Cold Season

3 Quick Cures For a Chronic Runny Nose

Does the autumn chill in the air have you sniffling and sneezing? It’s that time of year — but we’ve got the cure! These doctor-approved tips work around the clock to fight sinus infections, and can stop a chronic runny nose. Try them today and breathe easier morning, noon, and night.

35 Best Winter Coats to Keep You Cozy and Stylish in the Cold
Updated daily by the Woman’s World editorial team.
Read More ››

Try this spray in the morning.

Swap your regular nasal spray for one with vitamin C, and you’ll enjoy a symptom-free day. Research in Ear, Nose & Throat Journal found that vitamin C sprays have a 74 percent success rate of tamping down the most irritating sinus cold symptoms — that’s 300 percent better than a placebo. Turns out, the nutrient is nature’s antihistamine. It cuts levels of the stuffiness-triggering body chemical histamine in half, and reduces the swelling and inflammation that block sinuses. Plus, C-sprays won’t trigger the vicious cycle of “rebound congestion” that happens within five days of using most drugstore and prescription nasal sprays. One to try: NutriBiotic Nasal Spray (Buy from iHerb, $7.49).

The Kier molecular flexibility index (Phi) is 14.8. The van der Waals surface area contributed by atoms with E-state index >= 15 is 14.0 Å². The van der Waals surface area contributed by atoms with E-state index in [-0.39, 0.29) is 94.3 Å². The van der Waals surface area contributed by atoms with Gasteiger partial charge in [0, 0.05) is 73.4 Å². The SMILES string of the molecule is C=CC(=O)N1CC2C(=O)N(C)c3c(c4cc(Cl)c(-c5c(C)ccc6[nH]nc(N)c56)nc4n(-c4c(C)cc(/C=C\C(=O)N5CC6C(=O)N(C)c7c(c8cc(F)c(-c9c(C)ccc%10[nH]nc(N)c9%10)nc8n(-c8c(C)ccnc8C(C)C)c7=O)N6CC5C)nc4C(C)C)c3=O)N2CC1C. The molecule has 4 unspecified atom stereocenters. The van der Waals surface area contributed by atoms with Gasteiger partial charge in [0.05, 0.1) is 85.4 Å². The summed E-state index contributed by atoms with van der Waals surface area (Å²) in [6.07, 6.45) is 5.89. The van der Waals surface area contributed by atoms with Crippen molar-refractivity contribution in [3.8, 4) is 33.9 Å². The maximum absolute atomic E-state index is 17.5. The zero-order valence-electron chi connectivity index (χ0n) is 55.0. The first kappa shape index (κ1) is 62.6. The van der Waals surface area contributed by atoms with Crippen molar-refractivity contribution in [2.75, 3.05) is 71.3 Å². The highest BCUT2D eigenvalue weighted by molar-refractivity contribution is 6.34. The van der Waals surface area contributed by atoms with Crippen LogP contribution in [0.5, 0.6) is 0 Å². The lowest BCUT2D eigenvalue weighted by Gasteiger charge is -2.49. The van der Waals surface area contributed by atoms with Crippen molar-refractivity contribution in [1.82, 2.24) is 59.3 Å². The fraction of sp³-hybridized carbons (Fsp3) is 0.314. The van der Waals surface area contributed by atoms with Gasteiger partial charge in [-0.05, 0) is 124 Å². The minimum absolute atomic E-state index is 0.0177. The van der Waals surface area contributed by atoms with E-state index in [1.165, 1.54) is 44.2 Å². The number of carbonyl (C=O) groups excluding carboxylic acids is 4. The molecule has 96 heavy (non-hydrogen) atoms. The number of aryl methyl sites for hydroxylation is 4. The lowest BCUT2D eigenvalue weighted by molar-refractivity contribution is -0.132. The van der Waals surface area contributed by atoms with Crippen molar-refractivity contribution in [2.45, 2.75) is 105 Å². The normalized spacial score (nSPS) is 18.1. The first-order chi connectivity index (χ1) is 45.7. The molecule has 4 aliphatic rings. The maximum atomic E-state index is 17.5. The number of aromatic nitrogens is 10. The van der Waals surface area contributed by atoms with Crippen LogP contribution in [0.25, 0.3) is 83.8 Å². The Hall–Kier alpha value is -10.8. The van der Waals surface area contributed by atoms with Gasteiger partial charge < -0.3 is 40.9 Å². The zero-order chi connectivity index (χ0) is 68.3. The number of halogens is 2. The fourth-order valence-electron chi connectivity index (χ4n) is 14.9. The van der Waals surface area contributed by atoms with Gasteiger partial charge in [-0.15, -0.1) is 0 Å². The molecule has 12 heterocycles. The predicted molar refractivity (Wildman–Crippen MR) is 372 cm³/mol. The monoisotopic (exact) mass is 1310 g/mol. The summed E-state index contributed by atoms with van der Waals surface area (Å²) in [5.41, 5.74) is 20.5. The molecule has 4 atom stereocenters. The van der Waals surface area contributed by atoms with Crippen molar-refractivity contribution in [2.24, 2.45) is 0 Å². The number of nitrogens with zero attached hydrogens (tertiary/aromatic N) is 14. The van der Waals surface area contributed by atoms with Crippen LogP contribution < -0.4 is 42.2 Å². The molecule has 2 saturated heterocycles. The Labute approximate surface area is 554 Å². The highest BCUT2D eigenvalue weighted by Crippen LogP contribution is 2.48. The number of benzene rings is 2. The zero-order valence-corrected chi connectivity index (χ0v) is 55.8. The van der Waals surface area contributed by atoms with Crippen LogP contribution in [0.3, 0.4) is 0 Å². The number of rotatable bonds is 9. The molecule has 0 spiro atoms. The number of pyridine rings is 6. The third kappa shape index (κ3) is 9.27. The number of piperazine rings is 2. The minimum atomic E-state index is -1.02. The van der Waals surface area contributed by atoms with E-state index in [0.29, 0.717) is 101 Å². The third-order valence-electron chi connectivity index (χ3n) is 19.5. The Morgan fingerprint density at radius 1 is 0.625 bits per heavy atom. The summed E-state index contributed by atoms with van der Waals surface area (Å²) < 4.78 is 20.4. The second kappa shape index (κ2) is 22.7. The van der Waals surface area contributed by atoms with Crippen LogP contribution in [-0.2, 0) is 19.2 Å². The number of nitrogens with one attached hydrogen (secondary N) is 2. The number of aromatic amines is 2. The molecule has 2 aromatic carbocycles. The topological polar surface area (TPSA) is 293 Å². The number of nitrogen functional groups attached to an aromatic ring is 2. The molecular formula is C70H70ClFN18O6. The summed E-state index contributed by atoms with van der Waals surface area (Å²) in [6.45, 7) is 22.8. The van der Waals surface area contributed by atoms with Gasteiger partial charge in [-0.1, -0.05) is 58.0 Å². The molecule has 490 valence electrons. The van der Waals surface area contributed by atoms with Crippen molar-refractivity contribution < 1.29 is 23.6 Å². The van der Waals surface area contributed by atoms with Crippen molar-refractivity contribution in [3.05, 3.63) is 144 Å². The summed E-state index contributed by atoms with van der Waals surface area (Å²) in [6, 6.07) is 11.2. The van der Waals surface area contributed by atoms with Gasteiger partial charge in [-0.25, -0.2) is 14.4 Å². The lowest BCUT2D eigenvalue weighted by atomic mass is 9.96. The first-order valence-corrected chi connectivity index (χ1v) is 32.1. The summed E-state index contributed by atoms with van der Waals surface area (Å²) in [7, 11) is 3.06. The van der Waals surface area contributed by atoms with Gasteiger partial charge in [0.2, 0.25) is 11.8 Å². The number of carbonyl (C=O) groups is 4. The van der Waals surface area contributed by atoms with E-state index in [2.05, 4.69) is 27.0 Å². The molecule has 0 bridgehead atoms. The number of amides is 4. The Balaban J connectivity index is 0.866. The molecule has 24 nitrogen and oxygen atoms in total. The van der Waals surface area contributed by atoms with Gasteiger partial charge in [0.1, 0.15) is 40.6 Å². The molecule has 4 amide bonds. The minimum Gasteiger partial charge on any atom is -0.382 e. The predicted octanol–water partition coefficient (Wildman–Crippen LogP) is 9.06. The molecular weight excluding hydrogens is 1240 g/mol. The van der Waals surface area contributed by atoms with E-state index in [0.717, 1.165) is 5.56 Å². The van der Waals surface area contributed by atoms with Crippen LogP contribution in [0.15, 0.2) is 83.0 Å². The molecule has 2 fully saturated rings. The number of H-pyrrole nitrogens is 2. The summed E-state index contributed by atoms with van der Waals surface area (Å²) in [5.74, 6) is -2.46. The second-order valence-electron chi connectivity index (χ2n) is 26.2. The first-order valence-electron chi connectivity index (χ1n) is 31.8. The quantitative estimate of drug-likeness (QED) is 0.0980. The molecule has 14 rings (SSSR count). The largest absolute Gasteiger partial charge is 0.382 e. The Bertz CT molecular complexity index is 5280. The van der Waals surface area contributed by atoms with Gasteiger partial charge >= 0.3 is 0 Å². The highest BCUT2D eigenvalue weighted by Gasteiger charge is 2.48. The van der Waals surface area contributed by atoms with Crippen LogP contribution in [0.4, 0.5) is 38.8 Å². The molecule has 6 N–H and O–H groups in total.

Lift your chin during the day.

Most of us walk a bit hunched over, or tilt our heads down to look at our phones. Surprisingly, this posture is a sneaky cause of a runny nose. “When we’re constantly leaning forward, mucus has to work against gravity,” says Dr. Ameet R. Kamat, M.D., director of sinus and skull base surgery at White Plains Hospital in New York. This tech-triggered stance throws our sinuses out of alignment, causing fluid to pool in the nose rather than draining out behind the throat as it should. The fix: Straighten up, then lift your chin so your jawbone is level with the floor. Voilà — no more stuffiness!

Sip this before bed.

Enjoy four ounces of pineapple juice an hour before bed, and you’ll cut symptoms while you snooze. The tropical fruit is packed with bromelain, an enzyme that acts like a decongestant, according to Indian research in Biomedical Reports. Indeed, a related study found the compound reduced sinusitis symptoms for 83 percent of study participants.

We write about products we think our readers will like. If you buy them, we get a small share of the revenue from the supplier.

This article originally appeared in our print magazine, Woman’s World.

Keep scrolling, there's more!
177499
Use left and right arrow keys to navigate between menu items. Use right arrow key to move into submenus. Use escape to exit the menu. Use up and down arrow keys to explore. Use left arrow key to move back to the parent list.